Malicious actors have been turning their attention to the nation’s schools in a significant and unwelcome way. The State of K-12 Cybersecurity: 2020 Year in Review report found an 18 percent increase in publicly-disclosed incidents over 2019 – the equivalent of more than two incidents per school day in 2020. Education was the second-most targeted sector in the first half of 2021, according to the a midyear threat report.
The shift to remote learning last year is partly to blame for this rise in attacks, as teachers and students relied on technology to deliver lessons, complete homework, and interact with students. When attackers target schools, learning is often disrupted, sometimes for days, as critical systems are taken offline.
The problem is significant enough that President Joe Biden signed into law the K-12 Cybersecurity Act, strengthening federal efforts to examine the cyber risks facing these institutions. And just what are those risks – and what needs to happen next? Read on.
Cybercriminals love to target schools
School systems are notoriously budget-strapped and therefore not always able to invest in cybersecurity, which makes them a prime target for attackers. IT teams have struggled to simply ensure that students can connect to school remotely. And teachers have had to wrestle with unfamiliar technology to upload and download lesson plans and homework assignments, broadcast their classrooms, and provide one-on-one assistance for struggling students. There has been little time or money left over for adequate security measures.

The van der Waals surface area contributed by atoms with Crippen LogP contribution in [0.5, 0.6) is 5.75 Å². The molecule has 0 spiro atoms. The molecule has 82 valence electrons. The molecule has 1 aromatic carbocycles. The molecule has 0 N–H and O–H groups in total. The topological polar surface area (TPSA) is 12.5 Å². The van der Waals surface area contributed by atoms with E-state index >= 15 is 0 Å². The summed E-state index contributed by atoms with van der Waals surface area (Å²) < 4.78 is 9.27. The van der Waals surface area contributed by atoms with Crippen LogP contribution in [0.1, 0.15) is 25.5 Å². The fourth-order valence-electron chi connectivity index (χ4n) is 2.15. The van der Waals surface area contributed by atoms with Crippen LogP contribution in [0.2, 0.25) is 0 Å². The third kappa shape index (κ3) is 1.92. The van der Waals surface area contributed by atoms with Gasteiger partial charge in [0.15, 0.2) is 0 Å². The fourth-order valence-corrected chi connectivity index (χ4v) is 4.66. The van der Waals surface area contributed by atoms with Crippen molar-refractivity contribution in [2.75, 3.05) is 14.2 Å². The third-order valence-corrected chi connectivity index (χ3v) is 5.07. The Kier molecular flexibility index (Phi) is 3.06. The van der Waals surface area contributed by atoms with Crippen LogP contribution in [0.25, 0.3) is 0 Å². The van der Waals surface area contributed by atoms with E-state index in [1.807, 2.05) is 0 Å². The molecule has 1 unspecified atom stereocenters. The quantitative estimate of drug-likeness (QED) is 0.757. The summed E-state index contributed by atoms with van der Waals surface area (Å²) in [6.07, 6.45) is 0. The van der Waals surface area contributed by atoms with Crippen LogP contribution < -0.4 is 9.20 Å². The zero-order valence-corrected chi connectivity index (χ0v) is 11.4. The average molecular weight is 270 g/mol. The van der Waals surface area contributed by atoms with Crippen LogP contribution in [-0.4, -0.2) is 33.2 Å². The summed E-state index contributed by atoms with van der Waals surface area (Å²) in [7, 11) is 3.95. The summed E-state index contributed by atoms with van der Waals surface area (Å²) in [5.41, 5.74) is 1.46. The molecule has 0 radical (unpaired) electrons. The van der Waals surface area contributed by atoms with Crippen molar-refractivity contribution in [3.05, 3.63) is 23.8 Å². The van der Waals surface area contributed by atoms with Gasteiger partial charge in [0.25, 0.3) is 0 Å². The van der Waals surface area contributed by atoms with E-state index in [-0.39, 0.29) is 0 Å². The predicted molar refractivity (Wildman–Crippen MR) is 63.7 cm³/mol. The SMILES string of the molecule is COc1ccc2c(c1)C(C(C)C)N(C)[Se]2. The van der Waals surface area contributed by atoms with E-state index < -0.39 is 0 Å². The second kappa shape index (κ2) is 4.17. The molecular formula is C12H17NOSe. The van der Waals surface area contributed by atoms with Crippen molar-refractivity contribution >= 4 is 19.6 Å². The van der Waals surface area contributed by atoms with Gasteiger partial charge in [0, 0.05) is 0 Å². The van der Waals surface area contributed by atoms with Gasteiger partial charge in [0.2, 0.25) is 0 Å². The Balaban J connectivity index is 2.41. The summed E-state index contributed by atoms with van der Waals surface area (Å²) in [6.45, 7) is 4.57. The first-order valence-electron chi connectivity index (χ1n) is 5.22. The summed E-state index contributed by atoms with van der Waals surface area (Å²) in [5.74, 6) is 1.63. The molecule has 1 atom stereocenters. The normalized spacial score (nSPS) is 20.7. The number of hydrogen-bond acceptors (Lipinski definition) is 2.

Schools get hit with many kinds of attacks, including denial of service (DDoS) attacks; ransomware and classroom disruption tactics that expose students to hate speech; shocking images, sounds and videos; and even threats of violence. Incidents like these have resulted in class disruptions and cancellations–and even school closures in extreme circumstances. One of the most high-profile multi-day school closures involved the Miami-Dade County Public Schools in Florida, which suffered a multi-day DDoS attack that closed school for more than 350,000 students. The second involved Fairfax County Public Schools in Virginia, which had to close school for several days for over 189,000 students due to widespread virtual classroom invasions.
It’s not just the schools; board meetings also have suffered disruption and cancellation, email services to and from school community members have been compromised, and children as young as kindergarteners have been exposed to racist and sexist speech, threats of violence and inappropriate images. Moody’s Investors Service says attacks on schools have “increased exponentially” since it began tracking cyberattacks in 2018.